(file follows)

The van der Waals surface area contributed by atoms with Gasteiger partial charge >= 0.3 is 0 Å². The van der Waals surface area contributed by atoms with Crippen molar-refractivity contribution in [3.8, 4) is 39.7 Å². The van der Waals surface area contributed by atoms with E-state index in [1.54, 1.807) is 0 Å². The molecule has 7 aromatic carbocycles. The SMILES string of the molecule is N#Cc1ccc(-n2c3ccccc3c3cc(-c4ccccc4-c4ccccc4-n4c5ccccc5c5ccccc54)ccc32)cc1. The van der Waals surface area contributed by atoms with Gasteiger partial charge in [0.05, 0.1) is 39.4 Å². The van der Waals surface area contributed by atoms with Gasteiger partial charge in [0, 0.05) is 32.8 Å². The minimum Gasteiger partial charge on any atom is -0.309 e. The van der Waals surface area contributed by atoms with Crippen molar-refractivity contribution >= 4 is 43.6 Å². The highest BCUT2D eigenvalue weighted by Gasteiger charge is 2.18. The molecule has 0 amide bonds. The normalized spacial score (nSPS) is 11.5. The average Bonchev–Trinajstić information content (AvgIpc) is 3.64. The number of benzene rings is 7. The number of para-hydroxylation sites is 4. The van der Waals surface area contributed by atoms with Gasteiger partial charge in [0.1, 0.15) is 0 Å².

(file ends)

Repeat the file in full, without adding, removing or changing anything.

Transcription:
The van der Waals surface area contributed by atoms with Gasteiger partial charge >= 0.3 is 0 Å². The van der Waals surface area contributed by atoms with Crippen molar-refractivity contribution in [3.8, 4) is 39.7 Å². The van der Waals surface area contributed by atoms with E-state index in [1.54, 1.807) is 0 Å². The molecule has 7 aromatic carbocycles. The SMILES string of the molecule is N#Cc1ccc(-n2c3ccccc3c3cc(-c4ccccc4-c4ccccc4-n4c5ccccc5c5ccccc54)ccc32)cc1. The van der Waals surface area contributed by atoms with Gasteiger partial charge in [0.05, 0.1) is 39.4 Å². The van der Waals surface area contributed by atoms with Gasteiger partial charge in [0, 0.05) is 32.8 Å². The minimum Gasteiger partial charge on any atom is -0.309 e. The van der Waals surface area contributed by atoms with Crippen molar-refractivity contribution >= 4 is 43.6 Å². The highest BCUT2D eigenvalue weighted by Gasteiger charge is 2.18. The molecule has 0 amide bonds. The normalized spacial score (nSPS) is 11.5. The average Bonchev–Trinajstić information content (AvgIpc) is 3.64. The number of benzene rings is 7. The number of para-hydroxylation sites is 4. The van der Waals surface area contributed by atoms with Gasteiger partial charge in [0.1, 0.15) is 0 Å².